The church of Santa Chiara is located in Corso Vittorio Emanuele, next to the former Benedictine monastery of the Holy Crucifix.The church was designed by Rosario Gagliardi around 1730, it was completed in 1758 and later annexed to the monastery belonged the Benedictine nuns (which is now a museum).
It represents an important example of baroque architecture.The façade of the church was originally located in Corso Vittorio Emanuele. It had a portal surmounted by a broken vault, while at the centre there was a window with a large circular gable decorated with battlements. In the 19th century, as a result of previous excavation works, the church’s entrance turned to be above the street level, which practically obstructed the access to the worship place. The same thing happened to the portal of the monastery (now walled but easily detectable by lavish baroque battlements and pyramidal pinnacles which are still visible).The current façade, located in via Capponi, has the main entrance located on a small staircase.
Among the many artworks inside the church, there is an altarpiece depicting Santa Chiara, San Benedetto and Santa Scolastica, made by Salvatore Lo Forte in 1854 and a 16th century marble-made sculpture of the Virgin and the Child, attributed to Antonello Gagin.References:
The Seaplane Harbour is the newest and one of the most exciting museums in Tallinn. It tells stories about the Estonian maritime and military history. The museum’s display, that comprises of more than a couple of hundred large exhibits, revitalizes the colourful history of Estonia.
British built submarine Lembit weighing 600 tones is the centrepiece of the new museum. Built in 1936 for the Estonian navy, Lembit served in the World War II under the Soviet flag. It remained in service for 75 years being the oldest submarine in the World still in use until it was hauled ashore in 2011. Despite its long history, Lembit is still in an excellent condition offering a glimpse of the 1930s art of technology.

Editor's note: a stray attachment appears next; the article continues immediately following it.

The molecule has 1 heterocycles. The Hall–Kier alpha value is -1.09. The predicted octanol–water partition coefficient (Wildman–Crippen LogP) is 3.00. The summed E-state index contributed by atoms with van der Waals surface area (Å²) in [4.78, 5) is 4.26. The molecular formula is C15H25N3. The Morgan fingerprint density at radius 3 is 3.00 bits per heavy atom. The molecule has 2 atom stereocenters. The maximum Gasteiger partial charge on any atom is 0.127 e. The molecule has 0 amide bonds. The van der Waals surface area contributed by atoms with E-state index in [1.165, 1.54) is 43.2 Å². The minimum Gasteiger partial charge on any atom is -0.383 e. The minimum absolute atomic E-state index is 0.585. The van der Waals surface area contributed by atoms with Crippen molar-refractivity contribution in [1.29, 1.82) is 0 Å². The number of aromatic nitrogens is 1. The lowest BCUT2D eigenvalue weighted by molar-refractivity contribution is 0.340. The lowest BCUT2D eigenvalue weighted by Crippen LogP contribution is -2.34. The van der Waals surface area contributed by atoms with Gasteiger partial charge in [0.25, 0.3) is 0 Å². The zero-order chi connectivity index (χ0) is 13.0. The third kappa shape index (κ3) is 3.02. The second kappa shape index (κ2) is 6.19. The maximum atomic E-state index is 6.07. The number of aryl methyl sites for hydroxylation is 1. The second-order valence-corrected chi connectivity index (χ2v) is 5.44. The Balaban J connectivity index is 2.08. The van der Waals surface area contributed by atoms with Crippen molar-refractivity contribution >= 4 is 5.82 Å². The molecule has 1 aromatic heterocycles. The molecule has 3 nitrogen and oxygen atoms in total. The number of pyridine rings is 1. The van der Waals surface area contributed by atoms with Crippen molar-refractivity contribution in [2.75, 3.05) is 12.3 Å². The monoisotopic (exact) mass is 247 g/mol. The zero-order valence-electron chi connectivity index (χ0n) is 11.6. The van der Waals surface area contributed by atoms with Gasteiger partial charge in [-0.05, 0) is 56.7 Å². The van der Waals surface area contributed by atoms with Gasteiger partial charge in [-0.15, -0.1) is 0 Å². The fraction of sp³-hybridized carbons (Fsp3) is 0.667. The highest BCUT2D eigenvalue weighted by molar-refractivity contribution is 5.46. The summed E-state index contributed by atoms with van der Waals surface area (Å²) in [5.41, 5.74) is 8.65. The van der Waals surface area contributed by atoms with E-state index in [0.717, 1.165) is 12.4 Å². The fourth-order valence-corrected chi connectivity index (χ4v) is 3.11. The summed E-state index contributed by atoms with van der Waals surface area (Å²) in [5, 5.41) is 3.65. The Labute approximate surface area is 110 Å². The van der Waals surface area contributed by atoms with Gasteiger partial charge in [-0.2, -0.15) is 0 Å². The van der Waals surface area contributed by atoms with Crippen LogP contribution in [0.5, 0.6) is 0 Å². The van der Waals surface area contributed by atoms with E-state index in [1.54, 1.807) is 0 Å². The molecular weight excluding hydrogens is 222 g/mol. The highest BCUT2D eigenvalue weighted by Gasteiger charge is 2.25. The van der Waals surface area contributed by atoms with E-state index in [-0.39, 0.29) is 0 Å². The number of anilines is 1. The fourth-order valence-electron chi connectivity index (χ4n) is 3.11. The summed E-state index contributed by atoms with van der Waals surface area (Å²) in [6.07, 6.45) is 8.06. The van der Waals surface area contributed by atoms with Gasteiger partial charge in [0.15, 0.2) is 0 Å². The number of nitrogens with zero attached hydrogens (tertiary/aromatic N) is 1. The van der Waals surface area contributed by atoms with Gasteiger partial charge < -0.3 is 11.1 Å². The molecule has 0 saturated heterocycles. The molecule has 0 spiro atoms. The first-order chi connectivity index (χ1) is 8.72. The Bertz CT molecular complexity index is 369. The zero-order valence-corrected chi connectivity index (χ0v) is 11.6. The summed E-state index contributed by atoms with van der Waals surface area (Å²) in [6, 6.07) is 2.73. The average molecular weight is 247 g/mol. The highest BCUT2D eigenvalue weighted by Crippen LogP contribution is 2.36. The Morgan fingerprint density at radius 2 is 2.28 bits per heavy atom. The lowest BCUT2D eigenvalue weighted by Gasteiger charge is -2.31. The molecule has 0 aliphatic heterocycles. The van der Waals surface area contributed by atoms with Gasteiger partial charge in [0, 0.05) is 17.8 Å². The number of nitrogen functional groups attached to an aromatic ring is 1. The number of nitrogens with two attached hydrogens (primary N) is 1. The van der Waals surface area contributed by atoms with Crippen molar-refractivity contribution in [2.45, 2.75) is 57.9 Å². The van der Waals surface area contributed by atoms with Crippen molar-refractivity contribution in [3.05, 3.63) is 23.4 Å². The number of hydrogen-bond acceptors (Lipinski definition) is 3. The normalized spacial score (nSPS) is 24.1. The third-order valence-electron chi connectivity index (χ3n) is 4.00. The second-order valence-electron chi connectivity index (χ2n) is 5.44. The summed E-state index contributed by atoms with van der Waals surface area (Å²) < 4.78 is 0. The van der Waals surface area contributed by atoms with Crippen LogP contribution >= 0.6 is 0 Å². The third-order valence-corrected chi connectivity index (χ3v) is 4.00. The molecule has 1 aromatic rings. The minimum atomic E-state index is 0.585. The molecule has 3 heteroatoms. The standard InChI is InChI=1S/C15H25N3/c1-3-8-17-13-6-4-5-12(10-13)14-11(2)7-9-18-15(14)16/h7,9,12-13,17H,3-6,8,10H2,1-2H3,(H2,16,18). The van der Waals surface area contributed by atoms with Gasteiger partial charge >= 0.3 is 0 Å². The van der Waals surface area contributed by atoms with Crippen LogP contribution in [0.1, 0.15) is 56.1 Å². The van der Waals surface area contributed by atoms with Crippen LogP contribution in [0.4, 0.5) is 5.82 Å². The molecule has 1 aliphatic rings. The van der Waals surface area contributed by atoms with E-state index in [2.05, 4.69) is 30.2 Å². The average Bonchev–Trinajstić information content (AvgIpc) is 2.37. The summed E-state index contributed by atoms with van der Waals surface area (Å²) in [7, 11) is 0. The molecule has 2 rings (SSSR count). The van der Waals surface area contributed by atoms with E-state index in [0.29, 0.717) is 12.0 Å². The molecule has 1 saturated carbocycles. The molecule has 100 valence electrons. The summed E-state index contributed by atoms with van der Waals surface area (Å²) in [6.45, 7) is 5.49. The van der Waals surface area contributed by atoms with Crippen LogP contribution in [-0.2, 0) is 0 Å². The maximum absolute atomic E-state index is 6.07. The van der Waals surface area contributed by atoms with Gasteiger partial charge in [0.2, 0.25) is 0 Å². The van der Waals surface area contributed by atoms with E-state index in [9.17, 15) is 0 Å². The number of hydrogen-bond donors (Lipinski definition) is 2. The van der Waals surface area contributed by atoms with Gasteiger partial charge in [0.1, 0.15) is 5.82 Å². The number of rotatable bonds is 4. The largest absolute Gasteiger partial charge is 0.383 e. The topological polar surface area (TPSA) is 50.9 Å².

Another exciting attraction is a full-scale replica of Short Type 184, a British pre-World War II seaplane, which was also used by the Estonian armed forces. Short Type 184 has earned its place in military history by being the first aircraft ever to attack an enemy’s ship with an air-launched torpedo. Since none of the original seaplanes have survived, the replica in Seaplane Harbour is the only full-size representation of the aircraft in the whole World.
Simulators mimicking a flight above Tallinn, around-the-world journey in the yellow submarine, navigating on the Tallinn bay make this museum heaven for kids or adventurous adults.
Seaplane Harbour operates in architecturally unique hangars built almost a century ago, in 1916 and 1917, as a part of Peter the Great sea fortress. These hangars are the World’s first reinforced concrete shell structures of such a great size. Charles Lindbergh, the man who performed the first solo flight across the Atlantic Ocean, landed here in 1930s.
On the outdoor area visitors can tour a collection of historic ships, including the Suur Tõll, Europe's largest steam-powered icebreaker.